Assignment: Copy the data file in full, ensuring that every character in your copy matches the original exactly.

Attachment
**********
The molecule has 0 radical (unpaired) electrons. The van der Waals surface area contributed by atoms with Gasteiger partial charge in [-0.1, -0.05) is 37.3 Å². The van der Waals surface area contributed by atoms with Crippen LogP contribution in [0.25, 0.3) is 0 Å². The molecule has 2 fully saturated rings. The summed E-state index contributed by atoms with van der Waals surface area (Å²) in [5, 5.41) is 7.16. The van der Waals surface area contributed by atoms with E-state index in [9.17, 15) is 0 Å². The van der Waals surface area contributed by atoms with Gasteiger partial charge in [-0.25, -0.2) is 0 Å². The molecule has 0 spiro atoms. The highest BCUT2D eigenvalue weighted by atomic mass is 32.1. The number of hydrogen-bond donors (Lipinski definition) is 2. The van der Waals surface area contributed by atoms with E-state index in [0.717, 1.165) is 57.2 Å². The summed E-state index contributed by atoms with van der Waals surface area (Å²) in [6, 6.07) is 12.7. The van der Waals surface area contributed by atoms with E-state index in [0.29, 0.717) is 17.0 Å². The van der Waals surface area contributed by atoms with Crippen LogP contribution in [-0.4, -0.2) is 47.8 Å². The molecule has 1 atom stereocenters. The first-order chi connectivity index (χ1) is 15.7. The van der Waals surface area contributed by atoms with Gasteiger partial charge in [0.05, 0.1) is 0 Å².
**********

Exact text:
The molecule has 0 radical (unpaired) electrons. The van der Waals surface area contributed by atoms with Gasteiger partial charge in [-0.1, -0.05) is 37.3 Å². The van der Waals surface area contributed by atoms with Crippen LogP contribution in [0.25, 0.3) is 0 Å². The molecule has 2 fully saturated rings. The summed E-state index contributed by atoms with van der Waals surface area (Å²) in [5, 5.41) is 7.16. The van der Waals surface area contributed by atoms with E-state index in [9.17, 15) is 0 Å². The van der Waals surface area contributed by atoms with Gasteiger partial charge in [-0.25, -0.2) is 0 Å². The molecule has 0 spiro atoms. The highest BCUT2D eigenvalue weighted by atomic mass is 32.1. The number of hydrogen-bond donors (Lipinski definition) is 2. The van der Waals surface area contributed by atoms with E-state index in [0.717, 1.165) is 57.2 Å². The summed E-state index contributed by atoms with van der Waals surface area (Å²) in [6, 6.07) is 12.7. The van der Waals surface area contributed by atoms with E-state index in [0.29, 0.717) is 17.0 Å². The van der Waals surface area contributed by atoms with Crippen LogP contribution in [-0.4, -0.2) is 47.8 Å². The molecule has 1 atom stereocenters. The first-order chi connectivity index (χ1) is 15.7. The van der Waals surface area contributed by atoms with Gasteiger partial charge in [0.05, 0.1) is 0 Å².